• Your property must either be rented or “genuinely available" for rental in the income year for which a deduction is claimed.

If you use the property for private purposes, you cannot claim expenses.

  • You must demonstrate a clear intention to rent out the property.

If no attempt is made to advertise the property, or the rent is set at an unrealistically high non-commercial level such that it could not on any reasonable basis be rented out, the ATO is likely to take the view that there was no intention to rent out the property, and the rental claims will be disallowed.

  • Rental expenses, in some situations, need to be apportioned.

This usually arises in the context of holiday homes, where either you or your family or friends, can stay in the property free of charge for part of the year.

To the extent that the expenses relate to that part of the year during which the property is not rented or available for rent, you are not entitled to a deduction for costs incurred during those relevant periods.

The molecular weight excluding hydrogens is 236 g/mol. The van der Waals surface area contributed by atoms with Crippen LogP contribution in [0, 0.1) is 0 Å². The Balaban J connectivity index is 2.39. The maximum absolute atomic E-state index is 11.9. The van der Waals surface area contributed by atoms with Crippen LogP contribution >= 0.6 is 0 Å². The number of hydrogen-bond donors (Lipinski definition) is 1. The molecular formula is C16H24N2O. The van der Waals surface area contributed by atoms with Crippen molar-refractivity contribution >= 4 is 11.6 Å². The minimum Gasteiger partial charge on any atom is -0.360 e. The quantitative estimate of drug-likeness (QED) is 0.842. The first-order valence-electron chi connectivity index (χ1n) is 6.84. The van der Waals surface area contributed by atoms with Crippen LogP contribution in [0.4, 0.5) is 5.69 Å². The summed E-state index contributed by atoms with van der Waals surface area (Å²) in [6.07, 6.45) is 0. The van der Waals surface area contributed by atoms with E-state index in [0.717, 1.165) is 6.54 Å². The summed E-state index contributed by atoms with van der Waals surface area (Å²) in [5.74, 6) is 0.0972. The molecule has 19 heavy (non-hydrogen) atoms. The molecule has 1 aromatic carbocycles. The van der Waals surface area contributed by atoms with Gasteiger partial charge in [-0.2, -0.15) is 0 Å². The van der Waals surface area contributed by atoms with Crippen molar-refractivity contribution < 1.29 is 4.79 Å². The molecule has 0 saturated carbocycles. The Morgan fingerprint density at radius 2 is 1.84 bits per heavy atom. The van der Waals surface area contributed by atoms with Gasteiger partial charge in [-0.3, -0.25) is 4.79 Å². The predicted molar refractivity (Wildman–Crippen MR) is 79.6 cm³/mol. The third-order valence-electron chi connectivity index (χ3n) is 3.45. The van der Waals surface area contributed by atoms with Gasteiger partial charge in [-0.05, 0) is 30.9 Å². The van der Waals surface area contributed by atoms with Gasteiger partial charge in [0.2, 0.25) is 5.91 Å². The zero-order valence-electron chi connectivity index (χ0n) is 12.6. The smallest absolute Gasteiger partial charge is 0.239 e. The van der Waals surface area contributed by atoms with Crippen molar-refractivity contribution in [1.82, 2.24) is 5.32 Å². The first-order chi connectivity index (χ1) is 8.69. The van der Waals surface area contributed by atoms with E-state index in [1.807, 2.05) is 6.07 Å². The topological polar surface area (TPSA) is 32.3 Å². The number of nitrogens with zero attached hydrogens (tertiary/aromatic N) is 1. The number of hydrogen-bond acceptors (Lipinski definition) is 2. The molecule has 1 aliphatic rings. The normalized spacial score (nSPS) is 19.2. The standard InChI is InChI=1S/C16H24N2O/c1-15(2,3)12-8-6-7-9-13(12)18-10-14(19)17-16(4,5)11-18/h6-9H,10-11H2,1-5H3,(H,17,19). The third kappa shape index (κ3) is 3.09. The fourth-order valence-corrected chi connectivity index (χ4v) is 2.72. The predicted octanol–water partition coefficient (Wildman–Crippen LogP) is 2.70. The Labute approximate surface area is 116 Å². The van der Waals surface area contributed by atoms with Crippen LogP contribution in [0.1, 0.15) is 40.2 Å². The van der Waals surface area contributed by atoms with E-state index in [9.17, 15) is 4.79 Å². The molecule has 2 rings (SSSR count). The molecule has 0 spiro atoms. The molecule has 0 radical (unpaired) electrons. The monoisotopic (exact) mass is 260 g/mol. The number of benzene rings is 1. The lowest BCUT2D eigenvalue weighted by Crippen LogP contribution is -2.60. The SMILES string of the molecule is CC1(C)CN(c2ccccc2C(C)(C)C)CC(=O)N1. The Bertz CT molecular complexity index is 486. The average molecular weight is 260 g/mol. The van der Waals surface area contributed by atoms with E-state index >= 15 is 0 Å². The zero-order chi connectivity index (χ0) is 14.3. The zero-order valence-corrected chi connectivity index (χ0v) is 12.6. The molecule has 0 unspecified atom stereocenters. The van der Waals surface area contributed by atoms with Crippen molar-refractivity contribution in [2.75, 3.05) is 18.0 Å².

• If your property is rented to family or friends for less than arms-length market rental, the ATO may treat the arrangement as being of a private nature, and could only allow you to claim sufficient deductions to offset the rent, but not so as to make a tax loss.
  • You are no longer able to claim any deductions for the cost of travel relating to inspecting, maintaining, or collecting rent for a residential rental property.

You can only claim travel deductions if you are carrying on a business of property investing or are an excluded entity (ie a corporate tax entity, public unit trust etc).

  • Plant and equipment depreciation deductions will be limited.

If residential investment properties were purchased after 9 May 2017, plant and equipment depreciation deductions will be limited only to outlays actually incurred by the investor.


  • All these various rules can give rise to some complex outcomes. Where investment property is involved, it can be worthwhile obtaining the professional advice of a competent tax agent who can reliably advise on what can and cannot be claimed as a deduction.

Things you need to know about donating to drought relief

As the drought in Australia continues, many Australians have started donating to charities or relief funds to help those who are most in need of help. Many Australians have also started raising funds or donating through crowdfunding platforms.